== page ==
Using sprintf with Haxe

In contrast to ActionScript, Haxe allows you to customize the trace() function to better fit your requirements. For example, you can format or delegate the input to your favorite logger, resulting in less verbose code.
My library supports the sprintf syntax, so let’s take a look on how to use it seamlessly with trace().

First, we need to redefine the behavior of the trace() function, which is done by calling Root.init():

class Main
    public static function main() {
        de.polygonal.core.Root.init(onInit, true);

    static function onInit() {
        trace("entry point...");

From now on, trace() calls are redirected to Root.log().debug(…), and the default log handler writes to flashlog when targeting Flash. Compiling and running the above example, the log file should look like this:

001 DEBUG line 0154 Root::_onInit()               log initialized.
002 DEBUG line 0016 Test::new()                   entry point...

BTW, I’m using a wonderful little log viewer called Baretail. We are now ready to trace out sprintf formatted data. This is the regular way…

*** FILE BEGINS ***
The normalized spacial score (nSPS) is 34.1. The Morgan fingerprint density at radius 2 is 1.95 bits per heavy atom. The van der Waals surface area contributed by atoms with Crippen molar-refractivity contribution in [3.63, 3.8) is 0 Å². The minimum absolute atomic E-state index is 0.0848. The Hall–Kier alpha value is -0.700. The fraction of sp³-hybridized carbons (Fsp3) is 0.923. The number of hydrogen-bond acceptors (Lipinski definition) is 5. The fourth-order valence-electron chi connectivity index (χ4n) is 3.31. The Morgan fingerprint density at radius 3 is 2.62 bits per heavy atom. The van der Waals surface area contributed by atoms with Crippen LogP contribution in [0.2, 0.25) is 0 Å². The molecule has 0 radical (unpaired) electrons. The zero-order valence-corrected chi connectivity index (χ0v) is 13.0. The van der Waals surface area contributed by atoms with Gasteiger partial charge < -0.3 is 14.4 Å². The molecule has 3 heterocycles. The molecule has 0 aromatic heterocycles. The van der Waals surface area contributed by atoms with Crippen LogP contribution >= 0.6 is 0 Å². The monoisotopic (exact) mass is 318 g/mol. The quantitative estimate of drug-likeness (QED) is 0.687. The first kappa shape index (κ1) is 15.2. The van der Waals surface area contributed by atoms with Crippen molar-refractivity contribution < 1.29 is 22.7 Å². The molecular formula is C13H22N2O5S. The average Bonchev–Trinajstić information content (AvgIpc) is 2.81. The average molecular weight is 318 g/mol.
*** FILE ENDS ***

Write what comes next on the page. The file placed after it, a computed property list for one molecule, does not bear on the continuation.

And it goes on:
import de.polygonal.core.fmt.Sprintf;

trace(Sprintf.format("My name is %s.", ["Michael"])); //My name is Michael.

…but thanks to Haxe it all boils down to this:

trace("My name is %s.", "Michael"); //My name is Michael.

Here are some more examples:

trace("x=%02d", 3); //x=03

trace("PI equals %.3f", Math.PI); //PI equals 3.142

trace("%#x", 255); //0xff

trace("%.2f%%", 0.95); //0.95%

trace("[%+10.3f]", 1.1); //[    +1.100]

And if you want to get rid of all trace statements, you simply compile with --no-traces ;)

Introduction to ds

“Introduction to ds” is a slide presentation/manual about ds which I started last year. I never had enough time to finish it quickly so I wrote it now and then and just recently finished it.

The presentation explains the concepts and design decisions behind ds, provides short code examples to demonstrate basic usage and covers each data structure in a few words. I tried to squeeze in as much information as possible but due to the complexity of the topic it’s impossible to go into detail – each data structure alone could easily fill a presentation…

Code examples are all in haXe language, but converting to AS3 is simply a matter of removing type parameters <T> and renaming Int to int, Float to Number and so on.

“Introduction to ds” (pdf)

Or watch it on

I hope you find it useful! (if you are an experienced game programmer you will be probably bored ;))